BERT LANCE is now under two federal court injunctions. A certain pattern seems to be forming. Here in Washington, a judge ordered Mr. Lance and his associates to desist, for the time being, from their efforts to take over Financial General Bankshares. The issue was whether the Lance group was evading the reporting requirements that law imposes. In Atlanta, Mr. Lance promised another court to stay out of the banking business altogether for the next six months and , if eventually returns to it, to give government 60 day's notice. It appears that the enforcement agencies want some warning.

The Atlanta court issued its injunction in response to a complaint by the Securities and Exchange Commission outlining Mr. Lance's financial operations in the years before he came to Washington. Mr. Lance has issued a terse statement asserting that the suit reveals nothing that was not known by the Senate Governmental Affairs Committee last summer. But that's not quite accurate. The complaint describes, in great detail , the manner in which he juggled money that belonged, not to him, but to his depositors and stockholders. The court has ordered Mr. Lance in the future not to engage in "fraud or deceit," not to make any untrue statement in his banking reports to the government, not to kite checks and not to engage in checking accounts. The SEC has accused him of all those things, and he has chosen to adopt the court's order without contest.

It has been hardly two weeks since Mr. Lance declared, in a memorable speech to the American Society of Newspaper Editors, that the press was destroying his reputation. Newspapers had created a general impression, he said, that he's a "shady character" with a tendency to cut corners, and that he exploited his public office as director of management and budget as well as his relationship with the president. "Are these impressions correct? No. Are any of these things true? Absolutely not. Not one."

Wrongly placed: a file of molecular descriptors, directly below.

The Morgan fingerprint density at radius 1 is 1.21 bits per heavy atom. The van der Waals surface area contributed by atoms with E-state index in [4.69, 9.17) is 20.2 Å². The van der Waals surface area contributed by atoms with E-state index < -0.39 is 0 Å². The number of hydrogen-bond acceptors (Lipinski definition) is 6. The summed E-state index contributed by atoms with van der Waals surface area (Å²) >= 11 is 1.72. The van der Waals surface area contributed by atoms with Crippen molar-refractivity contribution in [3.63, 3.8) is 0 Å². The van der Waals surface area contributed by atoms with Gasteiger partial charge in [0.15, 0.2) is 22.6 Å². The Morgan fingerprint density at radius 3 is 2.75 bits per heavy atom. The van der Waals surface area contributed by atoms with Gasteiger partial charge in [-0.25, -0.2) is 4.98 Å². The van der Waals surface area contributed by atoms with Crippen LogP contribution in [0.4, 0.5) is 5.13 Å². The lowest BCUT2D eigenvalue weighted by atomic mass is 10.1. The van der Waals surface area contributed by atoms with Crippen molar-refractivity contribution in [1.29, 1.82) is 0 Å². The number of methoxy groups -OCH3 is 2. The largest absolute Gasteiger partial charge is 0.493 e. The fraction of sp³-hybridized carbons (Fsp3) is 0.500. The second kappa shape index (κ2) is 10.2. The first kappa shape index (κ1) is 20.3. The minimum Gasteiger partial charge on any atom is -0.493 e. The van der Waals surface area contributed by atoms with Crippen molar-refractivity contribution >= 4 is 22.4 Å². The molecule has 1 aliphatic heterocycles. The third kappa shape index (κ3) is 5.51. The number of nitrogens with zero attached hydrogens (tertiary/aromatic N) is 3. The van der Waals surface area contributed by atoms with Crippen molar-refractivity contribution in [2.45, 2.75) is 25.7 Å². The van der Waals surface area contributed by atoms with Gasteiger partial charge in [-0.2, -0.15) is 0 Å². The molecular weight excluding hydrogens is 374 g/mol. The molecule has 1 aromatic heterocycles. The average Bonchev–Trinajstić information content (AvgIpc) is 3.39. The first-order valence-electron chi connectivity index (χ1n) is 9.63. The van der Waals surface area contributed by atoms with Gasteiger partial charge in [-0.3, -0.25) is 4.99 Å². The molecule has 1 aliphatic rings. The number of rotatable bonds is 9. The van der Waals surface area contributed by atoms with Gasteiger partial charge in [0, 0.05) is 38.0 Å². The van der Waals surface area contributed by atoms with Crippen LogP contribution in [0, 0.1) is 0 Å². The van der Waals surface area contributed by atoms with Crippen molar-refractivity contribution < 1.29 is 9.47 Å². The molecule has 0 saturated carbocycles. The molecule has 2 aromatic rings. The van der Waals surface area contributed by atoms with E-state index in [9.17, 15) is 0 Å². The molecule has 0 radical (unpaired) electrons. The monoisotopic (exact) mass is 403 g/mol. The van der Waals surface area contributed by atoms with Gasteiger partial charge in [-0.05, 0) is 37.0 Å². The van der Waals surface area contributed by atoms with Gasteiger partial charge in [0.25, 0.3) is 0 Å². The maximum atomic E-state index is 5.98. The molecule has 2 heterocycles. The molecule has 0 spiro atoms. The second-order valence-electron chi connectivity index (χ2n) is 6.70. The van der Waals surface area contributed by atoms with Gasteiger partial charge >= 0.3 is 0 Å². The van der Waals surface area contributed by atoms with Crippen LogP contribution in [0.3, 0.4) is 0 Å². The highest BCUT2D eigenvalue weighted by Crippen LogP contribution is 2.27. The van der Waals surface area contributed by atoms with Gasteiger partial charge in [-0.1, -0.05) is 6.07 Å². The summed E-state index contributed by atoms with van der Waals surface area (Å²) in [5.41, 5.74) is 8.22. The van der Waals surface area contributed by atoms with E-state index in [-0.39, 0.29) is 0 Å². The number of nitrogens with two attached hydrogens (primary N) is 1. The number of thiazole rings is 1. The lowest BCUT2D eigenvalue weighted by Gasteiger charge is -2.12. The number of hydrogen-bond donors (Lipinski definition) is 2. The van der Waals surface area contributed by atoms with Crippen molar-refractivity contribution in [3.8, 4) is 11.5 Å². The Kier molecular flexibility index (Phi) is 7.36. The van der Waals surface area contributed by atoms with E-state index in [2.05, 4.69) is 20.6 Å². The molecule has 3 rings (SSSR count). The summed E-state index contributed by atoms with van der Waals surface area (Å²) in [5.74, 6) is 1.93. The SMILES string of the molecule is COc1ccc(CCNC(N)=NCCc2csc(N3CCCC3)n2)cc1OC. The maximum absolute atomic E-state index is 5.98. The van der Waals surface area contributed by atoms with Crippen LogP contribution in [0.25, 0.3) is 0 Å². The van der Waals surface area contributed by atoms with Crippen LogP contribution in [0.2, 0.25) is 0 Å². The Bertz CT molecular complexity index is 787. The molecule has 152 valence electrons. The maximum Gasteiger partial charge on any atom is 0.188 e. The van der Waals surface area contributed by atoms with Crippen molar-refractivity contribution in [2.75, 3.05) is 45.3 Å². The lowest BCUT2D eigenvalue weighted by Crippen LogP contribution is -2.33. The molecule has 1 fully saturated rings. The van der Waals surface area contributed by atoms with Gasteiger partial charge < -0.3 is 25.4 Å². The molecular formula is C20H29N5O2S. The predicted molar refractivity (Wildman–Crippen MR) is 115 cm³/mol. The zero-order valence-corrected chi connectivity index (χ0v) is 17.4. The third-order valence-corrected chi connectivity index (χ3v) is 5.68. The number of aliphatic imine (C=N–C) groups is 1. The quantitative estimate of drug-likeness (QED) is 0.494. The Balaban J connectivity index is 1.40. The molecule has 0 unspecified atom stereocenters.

That's what he said. But there is a very substantial public record of Mr. Lance's banking activities, beginning with the report last August by the comptroller of the currency, and extending through the recent SEC filings. The damage to Mr. Lance's reputation does not originate in the headlines, but in the page after page of close-grained descriptions of his management of bank accounts and stock operations.

Why return once again to the subject of Mr. Lance? Because a certain mythology is growing up around the case, and it is important to keep the record in mind. Mr. Lance has appeared, from time to time, to be turning into a symbol for one political purpose or another. According to one view, he symbolizes the businessman who enters public service and becomes the victim of the alleged anti-business and leftist biases in the national press. Another version has him in the role of the poor boy from the South, who made his fortune the hard way is savaged by an arrogant jealous Eastern Establishment. That idea seems to enjoy occasional populairty at the White House. Still another view suggests the supersalesman, engaging in his manner but loose in his methods, whose sudden rise to political power attracts closer attention than his affairs can comfortably withstand.

The choice among those competing interpretations of the Lance affair does not rest entirely upon one's general opinion of newspapers, or bankers of the Eastern Establishment. A factual record exists that, after repeated and unchallenged examination, has to be accepted as accurate. There is a judgment contained in the steady accumulation of officials reports, suits, responses and, now, two injunctions - a judgement that suggests something very close to the very same impressions of Mr. Lance that he has so vigorously denounced.